Mall Story, Surry Hills

At the end of the week, Surry Hills Shopping Village will cease trading, closing for good on the 10th January. Advertisements for the apartments to be built on the site are draped over the facade, across the building which follows the curve of the corner of Cleveland and Baptist streets. The banners announce that the ‘residences’ are available for purchase, even though construction of them is yet to begin, and beside this announcement the image of a woman in an evening dress promises impending, incongruous luxury.

Below the banners is the familiar former bank building with its striped pillars, and two columns flanking a door with a neon sign above it, for Noodle Star restaurant. Many of the businesses in the shopping centre have already left, but Noodle Star will trade to the end. Every table inside it occupied, and others wait on the inside steps for their takeaway, in the glowing yellow light of the advertisement for laksa that hangs in the entrance as a welcome. Along the side wall are further photographs of the available dishes, an honest gallery of noodles and dumplings.

The mall was built in 1981 on a former factory site, and since then has retained the same functional atmosphere, it main enticement its utility, promising nothing more than a collection of useful shops collected together under the same roof. When it opened it was called Redfern Mall, but in 1992 changed its name, to Surry Hills Shopping Village, the business owners citing the fact that it was closer to the Surry Hills shopping strip on Crown Street than the Redfern shops near the train station. Later other, meaner, names were given to it, suggesting a reputation of crime and vice. But its most abiding story has to be that for four decades it has performed the task of being an ordinary shopping centre. Some locals have shopped there regularly for that whole time, buying groceries, posting letters, visiting the newsagent, buying bread rolls.

From City of Sydney Archives: Redfern Mall in 1985
Same view, 2021.

Standing in the carpark to take this photo, I remembered my favourite thing about the Surry Hills mall: how the carpark behind the centre follows the incline of the land, and how the expanse of parking spaces forms a breathing space in this dense part of the inner city. I like how the centre spreads out across its corner lot, not making more of the space than it needs to, and that it is surrounded by eucalypts and casuarinas trees. Inside, I like its easy-listening radio soundtrack that gives it the atmosphere of a wan 70s nightclub, playing Band of Gold by Freda Payne, Sweet Sweet Love – Russell Morris and other such long-ago hits, as it does today in its last days, and as it did in the busier times of its past.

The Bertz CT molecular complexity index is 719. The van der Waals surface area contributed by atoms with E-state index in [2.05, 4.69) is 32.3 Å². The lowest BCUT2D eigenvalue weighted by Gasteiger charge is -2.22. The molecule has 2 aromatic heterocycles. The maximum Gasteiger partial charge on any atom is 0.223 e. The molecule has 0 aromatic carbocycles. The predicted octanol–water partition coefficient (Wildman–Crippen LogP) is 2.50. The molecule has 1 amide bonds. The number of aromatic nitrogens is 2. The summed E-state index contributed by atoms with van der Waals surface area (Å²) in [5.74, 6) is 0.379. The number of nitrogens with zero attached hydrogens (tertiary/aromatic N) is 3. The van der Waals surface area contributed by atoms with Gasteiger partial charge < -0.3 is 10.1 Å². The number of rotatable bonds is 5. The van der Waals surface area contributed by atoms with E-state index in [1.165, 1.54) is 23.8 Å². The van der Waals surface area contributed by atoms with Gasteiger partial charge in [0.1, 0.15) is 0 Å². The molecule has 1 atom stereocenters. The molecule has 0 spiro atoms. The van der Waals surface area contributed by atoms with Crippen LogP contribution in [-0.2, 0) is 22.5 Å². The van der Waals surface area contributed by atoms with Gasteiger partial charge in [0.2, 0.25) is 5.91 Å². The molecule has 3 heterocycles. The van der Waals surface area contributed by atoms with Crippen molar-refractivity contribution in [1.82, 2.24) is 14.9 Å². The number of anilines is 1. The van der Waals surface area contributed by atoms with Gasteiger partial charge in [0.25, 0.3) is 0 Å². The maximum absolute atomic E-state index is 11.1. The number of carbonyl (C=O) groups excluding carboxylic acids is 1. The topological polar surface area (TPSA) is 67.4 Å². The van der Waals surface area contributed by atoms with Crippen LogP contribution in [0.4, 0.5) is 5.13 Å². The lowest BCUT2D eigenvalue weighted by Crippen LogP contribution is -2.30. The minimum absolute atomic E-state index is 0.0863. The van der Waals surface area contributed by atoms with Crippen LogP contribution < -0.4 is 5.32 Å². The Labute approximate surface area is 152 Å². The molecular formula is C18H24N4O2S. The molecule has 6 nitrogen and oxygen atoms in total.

14 Comments on “Mall Story, Surry Hills”

  1. I remember that the factory out of which Redfern Mall was built was Wormalds

  2. Thanks Vanessa for the post. Those old buildings are beautiful. Keep up the good work!

  3. Mark Skelsey says:

    Great post! I remember the old South Sydney Council being infuriated that the mall was called “Surry Hills Shopping Village” when it was actually located in Redfern. The councillors saw this as a slight on Redfern, but of course could do nothing about it.

    Also love the dog shot outside the noodle bar!

    • Vanessa Berry says:

      Thanks Mark – it was nice to find that old photo of the mall to compare… and yes the dog! He was perfect!

  4. Phillip Leeds says:

    Sad news. It was a nice local shopping centre when w worked in Surry Hills.

  5. Thankyou for a lovely farewell to this unique local place that I sometimes walk to just for an adventure. There’s always something interesting to be found there and you’ve captured beautifully the feeling of travelling back in time. I’ve seen the ads and new it was coming but was surprised when I popped in yesterday that Sunday is the last day. I’ll be doing my last gocery shop at the Coles supermarket late on Sunday night! Thanks again!

  6. Neryl Cooke says:

    I have eaten at Noodle Star for as long as it has been open. I used to shop at Redfern Mall. It was always Redfern Mall to me no Surry Hills Shopping Village. I now live in the country but plan my trips to Sydney around lunch at Noodle Star. I am devastated! Their Honey chicken, laksas, noodles were superb and I never leave without steamed wontons for later. So sad!

  7. Anthony says:

    Brilliant piece Vanessa and great sleuthing on the sign. My friends and I are coming from far and wide (Qld, country NSW) to do a Surry Hills pub crawl this Friday. I’ve even compiled a set of historical ‘drinking notes’, including the many former pubs that now serve other purposes, some more than 100 years after they closed. I hope we can visit all of these ‘ghost pubs’ as we make our way around the 22 still living pubs, some approaching 200 years old.
    Thanks for the inspiration.


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